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Legislation aimed at increasing the number of North Dakota residents who can legally use medical marijuana and making it easier for patients to get the necessary credentials for the drug moved closer to reality March 22, 2019, with overwhelming Senate approval.

Getting required authorization from doctors and advanced practice registered nurses has been difficult for many patients who want to apply for a state medical marijuana card. The medical community has cited several concerns, including that marijuana is still technically illegal under federal law.

Senators voted 43-0 in favor of removing a requirement in state law that health professionals who certify a patient attest that medical marijuana will actually help that person.

“That particular language, because of the lack of medical research, has created a barrier for some providers,” said Democratic state Sen. Kathy Hogan.

The change would require providers to certify only that a patient has a qualifying medical condition under state law. The bill also would enable military veterans under the care of the Department of Veterans Affairs to use their VA medical records in place of a doctor or nurse certification, since federally employed VA providers would be breaking federal law by certifying a patient.

The change would require providers to certify only that a patient has a qualifying medical condition under state law. Click To Tweet

The House earlier approved a similar bill. The chamber also voted in favor of expanding the number of qualifying medical conditions from 17 to 30, but the Senate version passed March 22 on a 42-1 vote would increase the number only to 21.

Senators felt many of the House-approved additions fell under other already-approved conditions such as “severe and persistent muscle spasms,” said Republican state Sen. Kristin Roers.

“We feel these modest changes (in the Senate bill) will help improve access without too much expansion,” Roers said.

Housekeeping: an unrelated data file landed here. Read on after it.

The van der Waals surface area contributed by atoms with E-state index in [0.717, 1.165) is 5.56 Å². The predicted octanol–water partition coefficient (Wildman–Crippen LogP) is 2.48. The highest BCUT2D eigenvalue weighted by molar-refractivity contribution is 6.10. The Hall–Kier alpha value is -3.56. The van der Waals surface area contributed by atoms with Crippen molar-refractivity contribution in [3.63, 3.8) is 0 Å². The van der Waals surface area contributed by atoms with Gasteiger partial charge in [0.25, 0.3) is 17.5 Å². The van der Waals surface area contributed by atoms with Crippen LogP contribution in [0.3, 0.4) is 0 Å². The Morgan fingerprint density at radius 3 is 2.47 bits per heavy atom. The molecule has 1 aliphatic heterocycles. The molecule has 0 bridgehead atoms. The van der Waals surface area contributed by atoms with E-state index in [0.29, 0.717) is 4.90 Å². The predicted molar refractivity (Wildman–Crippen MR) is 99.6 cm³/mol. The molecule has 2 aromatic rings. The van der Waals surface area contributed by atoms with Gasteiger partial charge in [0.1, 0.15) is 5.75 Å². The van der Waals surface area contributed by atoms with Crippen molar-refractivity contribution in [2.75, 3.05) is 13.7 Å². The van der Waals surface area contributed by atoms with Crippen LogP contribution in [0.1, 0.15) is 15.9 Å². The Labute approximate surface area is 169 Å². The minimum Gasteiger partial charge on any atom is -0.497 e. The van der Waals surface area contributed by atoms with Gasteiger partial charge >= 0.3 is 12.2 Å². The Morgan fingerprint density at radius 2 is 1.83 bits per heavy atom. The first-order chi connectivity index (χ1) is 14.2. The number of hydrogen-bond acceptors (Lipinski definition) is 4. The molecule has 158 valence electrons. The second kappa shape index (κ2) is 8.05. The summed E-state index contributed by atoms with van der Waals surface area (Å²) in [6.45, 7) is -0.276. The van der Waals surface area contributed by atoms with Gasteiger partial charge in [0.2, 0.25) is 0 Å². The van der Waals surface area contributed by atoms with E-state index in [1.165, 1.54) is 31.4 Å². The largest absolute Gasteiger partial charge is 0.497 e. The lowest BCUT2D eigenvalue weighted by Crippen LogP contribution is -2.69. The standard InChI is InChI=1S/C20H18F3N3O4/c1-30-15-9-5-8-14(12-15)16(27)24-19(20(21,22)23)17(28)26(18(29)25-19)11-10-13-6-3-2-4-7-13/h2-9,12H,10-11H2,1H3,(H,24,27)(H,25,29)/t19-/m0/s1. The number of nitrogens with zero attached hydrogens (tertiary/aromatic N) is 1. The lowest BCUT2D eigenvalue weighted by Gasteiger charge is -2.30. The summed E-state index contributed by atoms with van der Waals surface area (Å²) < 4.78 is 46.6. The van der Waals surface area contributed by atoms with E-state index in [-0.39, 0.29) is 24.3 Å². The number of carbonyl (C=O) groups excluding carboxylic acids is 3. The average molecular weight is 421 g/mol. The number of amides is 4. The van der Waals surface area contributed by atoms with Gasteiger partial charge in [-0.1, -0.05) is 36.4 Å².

Both versions of the bill include a study of possible future additions or deletions, and they both add autism spectrum disorders as qualifying under the law. Existing law also includes terminal illnesses.

Senators also approved adding physician assistants to the list of medical professionals who can certify patients. They did not immediately vote on a bill previously passed by the House that would add edibles as a seventh legal form of the drug.

The legislative updates to state medical marijuana law are not yet final. The House must concur with Senate changes on most bills, and Republican Gov. Doug Burgum must also still sign them into law.

Burgum's spokesperson Mike Nowatzki said the governor supports legalized medical marijuana in general but has not taken a position on any of the specific bills.

North Dakota voters approved medical marijuana in November 2016. The Legislature the following year crafted regulations for the drug's use, and the Health Department began setting up a system. Patients began applying for state cards in October 2018. An initiative to legalize recreational marijuana, however, was voted down Nov. 6, 2018.

North Dakota's first medical marijuana dispensary opened March 1, 2019, in Fargo. Dispensaries should be operating in the state's other seven major cities by fall, according to Jason Wahl, director of the state's Medical Marijuana Division. A state-approved facility in the capital, Bismarck, is manufacturing medical marijuana to supply dispensaries, and a second facility in Fargo has begun growing the drug and preparing to make it available.

The state estimates that as many as 4,000 residents will legally be using medical marijuana by summer 2021.

— Blake Nicholson